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Color QuickDraw

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Color QuickDraw is a collection of system software routines that your application can use to display hundreds, thousands, even millions of colors on capable screens. Color QuickDraw is available on all newer models of Macintosh computers; only those older computers based on the Motorola 68000 processor provide no support for Color QuickDraw.

Color QuickDraw performs its operations in a graphics port called a color graphics port, which is based on a data structure of type CGrafPort. As with basic graphics ports (which are based on a data structure of type GrafPort), each color graphics port has its own local coordinate system. All fields in a CGrafPort record are expressed in these coordinates, and all calculations and actions that Color QuickDraw performs use its local coordinate system.

Color QuickDraw supplements the black-and-white patterns of basic QuickDraw with pixel patterns, which can use colors at any pixel depth and can be of any width and height that’s a power of 2. A pixel pattern defines a repeating design (such as stripes of different colors) or a color otherwise unavailable on indexed devices. For example, if your application draws to an indexed device that supports 4 bits per pixel, your application has 16 colors available if it simply sets the foreground color and draws. However, if your application uses the MakeRGBPat procedure to create patterns that use these 16 colors in various combinations, and then draws using that pattern, your application can effectively have as many as 125 approximated colors at its disposal. For example, you can specify a purple color to MakeRGBPat, which creates a pattern that mixes blue and red pixels.

RGB Colors

When using Color QuickDraw, you specify colors as RGB colors. An RGB color is defined by its red, green, and blue components. For example, when each of the red, green, and blue components of a color is at maximum intensity ($FFFF), the result is the color white. When each of the components has zero intensity ($0000), the result is the color black.

You specify a color to Color QuickDraw by creating an RGBColor record in which you use three 16-bit unsigned integers to assign intensity values for the three additive primary colors. The RGBColor data type is defined as follows.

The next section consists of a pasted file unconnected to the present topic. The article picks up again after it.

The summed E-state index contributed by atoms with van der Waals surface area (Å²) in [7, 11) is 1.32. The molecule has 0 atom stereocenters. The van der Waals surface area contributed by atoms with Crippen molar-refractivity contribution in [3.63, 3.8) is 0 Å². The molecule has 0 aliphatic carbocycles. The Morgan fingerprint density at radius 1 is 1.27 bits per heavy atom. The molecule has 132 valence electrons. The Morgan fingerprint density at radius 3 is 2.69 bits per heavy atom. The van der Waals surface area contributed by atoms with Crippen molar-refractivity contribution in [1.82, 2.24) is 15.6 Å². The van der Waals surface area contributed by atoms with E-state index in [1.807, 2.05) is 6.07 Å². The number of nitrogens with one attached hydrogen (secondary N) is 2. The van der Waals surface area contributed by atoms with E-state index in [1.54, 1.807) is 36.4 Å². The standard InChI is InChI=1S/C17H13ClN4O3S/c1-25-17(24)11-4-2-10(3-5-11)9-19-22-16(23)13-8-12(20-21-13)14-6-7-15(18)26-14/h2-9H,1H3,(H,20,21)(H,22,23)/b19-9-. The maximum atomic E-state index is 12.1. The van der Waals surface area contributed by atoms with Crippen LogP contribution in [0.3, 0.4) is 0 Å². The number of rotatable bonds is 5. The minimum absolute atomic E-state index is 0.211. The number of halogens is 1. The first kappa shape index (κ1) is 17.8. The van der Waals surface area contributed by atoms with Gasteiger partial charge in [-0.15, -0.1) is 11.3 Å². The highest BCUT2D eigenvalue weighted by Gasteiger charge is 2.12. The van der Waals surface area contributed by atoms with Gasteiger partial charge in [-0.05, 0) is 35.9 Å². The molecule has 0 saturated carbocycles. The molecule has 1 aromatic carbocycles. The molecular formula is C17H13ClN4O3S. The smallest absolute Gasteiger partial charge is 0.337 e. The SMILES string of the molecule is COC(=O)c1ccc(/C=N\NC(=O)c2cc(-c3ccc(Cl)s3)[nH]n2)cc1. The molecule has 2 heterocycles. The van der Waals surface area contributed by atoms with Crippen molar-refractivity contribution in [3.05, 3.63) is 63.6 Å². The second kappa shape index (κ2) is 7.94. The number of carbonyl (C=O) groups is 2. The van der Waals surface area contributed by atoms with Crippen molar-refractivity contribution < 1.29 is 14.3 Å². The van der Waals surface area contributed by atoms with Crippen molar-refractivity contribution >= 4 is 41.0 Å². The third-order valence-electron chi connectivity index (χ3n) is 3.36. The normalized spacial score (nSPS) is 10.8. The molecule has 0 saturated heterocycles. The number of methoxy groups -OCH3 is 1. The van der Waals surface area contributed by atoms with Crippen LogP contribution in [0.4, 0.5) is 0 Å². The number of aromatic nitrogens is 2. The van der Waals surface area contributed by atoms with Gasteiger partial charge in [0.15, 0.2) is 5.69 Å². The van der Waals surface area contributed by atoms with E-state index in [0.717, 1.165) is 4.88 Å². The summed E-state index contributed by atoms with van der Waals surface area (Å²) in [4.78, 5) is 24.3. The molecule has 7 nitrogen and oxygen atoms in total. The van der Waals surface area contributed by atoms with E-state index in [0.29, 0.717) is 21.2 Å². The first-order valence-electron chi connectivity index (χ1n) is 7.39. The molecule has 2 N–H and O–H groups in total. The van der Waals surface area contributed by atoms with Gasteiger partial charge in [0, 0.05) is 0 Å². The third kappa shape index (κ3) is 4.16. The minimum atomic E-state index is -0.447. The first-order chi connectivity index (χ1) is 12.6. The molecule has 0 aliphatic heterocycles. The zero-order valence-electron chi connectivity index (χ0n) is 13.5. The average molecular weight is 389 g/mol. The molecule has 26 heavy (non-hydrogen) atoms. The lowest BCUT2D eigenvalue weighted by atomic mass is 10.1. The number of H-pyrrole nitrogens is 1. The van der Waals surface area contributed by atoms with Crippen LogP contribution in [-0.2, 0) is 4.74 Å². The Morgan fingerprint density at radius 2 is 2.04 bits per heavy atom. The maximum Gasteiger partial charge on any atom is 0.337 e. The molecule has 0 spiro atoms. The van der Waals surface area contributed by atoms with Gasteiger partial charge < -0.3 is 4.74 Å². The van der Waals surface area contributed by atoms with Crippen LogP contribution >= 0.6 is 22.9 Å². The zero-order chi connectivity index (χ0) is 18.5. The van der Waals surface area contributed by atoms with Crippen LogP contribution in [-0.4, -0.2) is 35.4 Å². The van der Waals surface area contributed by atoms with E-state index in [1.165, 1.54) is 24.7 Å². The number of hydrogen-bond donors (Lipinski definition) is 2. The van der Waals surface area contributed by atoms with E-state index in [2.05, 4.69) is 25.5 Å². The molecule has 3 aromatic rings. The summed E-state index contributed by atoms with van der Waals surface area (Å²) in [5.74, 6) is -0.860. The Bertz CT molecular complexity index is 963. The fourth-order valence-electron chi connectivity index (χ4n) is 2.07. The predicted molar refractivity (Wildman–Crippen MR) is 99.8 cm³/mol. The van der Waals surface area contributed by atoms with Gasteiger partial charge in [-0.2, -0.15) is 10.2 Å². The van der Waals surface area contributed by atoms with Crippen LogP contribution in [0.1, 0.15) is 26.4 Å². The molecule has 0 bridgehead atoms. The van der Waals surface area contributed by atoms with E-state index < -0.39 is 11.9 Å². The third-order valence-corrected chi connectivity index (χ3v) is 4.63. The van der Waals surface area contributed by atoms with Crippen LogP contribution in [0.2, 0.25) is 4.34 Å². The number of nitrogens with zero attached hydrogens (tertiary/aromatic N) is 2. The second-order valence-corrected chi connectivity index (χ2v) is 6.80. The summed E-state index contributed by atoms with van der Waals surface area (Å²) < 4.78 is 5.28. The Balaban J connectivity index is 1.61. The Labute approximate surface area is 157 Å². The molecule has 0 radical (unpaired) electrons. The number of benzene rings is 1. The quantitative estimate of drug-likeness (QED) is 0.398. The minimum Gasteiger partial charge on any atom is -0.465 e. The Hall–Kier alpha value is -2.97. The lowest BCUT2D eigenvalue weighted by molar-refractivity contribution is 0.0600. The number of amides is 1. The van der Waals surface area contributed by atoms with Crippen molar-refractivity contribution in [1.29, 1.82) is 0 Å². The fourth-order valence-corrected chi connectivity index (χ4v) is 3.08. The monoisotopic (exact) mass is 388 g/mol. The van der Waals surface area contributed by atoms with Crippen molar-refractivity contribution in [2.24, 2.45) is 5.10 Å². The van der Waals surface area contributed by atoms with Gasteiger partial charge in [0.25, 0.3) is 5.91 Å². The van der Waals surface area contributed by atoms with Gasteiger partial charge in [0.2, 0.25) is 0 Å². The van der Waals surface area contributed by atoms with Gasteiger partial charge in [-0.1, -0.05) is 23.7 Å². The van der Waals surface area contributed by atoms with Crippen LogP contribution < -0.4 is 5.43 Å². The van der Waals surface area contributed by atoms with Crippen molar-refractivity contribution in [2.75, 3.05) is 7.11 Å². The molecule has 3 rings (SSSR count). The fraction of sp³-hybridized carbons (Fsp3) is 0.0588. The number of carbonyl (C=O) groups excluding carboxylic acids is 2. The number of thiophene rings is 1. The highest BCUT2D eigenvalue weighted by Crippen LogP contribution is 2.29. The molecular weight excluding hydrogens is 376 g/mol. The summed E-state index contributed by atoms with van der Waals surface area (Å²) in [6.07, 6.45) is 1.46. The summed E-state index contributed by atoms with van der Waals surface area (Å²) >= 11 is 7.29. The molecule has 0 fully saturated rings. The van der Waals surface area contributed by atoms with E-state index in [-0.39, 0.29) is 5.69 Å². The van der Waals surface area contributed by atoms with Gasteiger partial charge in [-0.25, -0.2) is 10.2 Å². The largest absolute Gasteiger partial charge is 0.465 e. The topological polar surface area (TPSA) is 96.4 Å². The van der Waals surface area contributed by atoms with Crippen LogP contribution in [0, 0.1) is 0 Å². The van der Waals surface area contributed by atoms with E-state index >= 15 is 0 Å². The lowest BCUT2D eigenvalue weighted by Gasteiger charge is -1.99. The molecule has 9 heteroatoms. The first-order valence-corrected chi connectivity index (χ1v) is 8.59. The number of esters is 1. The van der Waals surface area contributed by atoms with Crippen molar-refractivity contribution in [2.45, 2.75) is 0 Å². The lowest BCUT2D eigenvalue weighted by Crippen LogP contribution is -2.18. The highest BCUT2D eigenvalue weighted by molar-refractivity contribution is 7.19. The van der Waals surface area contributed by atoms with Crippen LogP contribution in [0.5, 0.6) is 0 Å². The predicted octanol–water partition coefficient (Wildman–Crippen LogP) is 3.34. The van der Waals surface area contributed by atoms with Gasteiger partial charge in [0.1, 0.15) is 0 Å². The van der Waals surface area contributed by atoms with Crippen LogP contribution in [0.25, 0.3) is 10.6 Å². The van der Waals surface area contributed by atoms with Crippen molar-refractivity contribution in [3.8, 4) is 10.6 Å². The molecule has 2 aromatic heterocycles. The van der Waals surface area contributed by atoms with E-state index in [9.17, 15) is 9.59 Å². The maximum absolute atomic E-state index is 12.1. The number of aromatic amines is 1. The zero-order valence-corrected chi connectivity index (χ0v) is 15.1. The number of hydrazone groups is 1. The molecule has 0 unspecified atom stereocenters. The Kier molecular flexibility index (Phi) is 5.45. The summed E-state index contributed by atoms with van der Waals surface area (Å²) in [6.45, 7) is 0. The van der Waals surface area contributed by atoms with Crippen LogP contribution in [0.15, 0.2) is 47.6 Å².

TYPE RGBColorÊ= 
RECORD
   red:Ê    Integer;    {redÊcomponent}
   green:   Integer;    {greenÊcomponent}
   blue:    Integer;    {blueÊcomponent}
END;

When you specify an RGB color in an RGBColor record and then draw with that color, Color QuickDraw translates that color to the various indexed or direct devices that your user may be using.

For example, your application can use Color QuickDraw to display images containing up to 256 different colors on indexed devices. An indexed device is a graphics device--that is, a plug-in video card, a video interface built into a Macintosh computer, or an offscreen graphics world--that supports up to 256 colors in a color lookup table. Indexed devices support pixels of 1-bit, 2-bit, 4-bit, or 8-bit depths. On indexed devices, each pixel is represented in memory by an index to the graphics device's color lookup table (also known as the CLUT), where the currently available colors are stored. Such images, although limited in hue, take up relatively small amounts of memory. Color QuickDraw, working with the Color Manager, automatically matches the color your application specifies to the closest available color in the CLUT.

Your application can use the Palette Manager, described in the chapter "Palette Manager" in Inside Macintosh: Advanced Color Imaging, to exercise greater control of the colors in the CLUT. Note, however, that some Macintosh computers--such as black-and-white and grayscale PowerBook computers--have a fixed CLUT, which your application cannot change.

On direct devices, your application can use Color QuickDraw to display images containing thousands or millions of different colors. A direct device is a graphics device that supports up to 16 million colors having a direct correlation between a value placed in the graphics device and the color displayed onscreen. On attached direct devices, each pixel is represented in memory by the most significant bits of the actual red, green, and blue component values specified in an RGBColor record by your application.

Other output devices may render colors that differ from RGB colors; for example, many color printers work with CMYK (cyan, magenta, yellow, and black) colors. See Inside Macintosh: Advanced Color Imaging for information about color matching between screens, which use RGB colors, and devices--like printers--that use CMYK or other colors.

See Also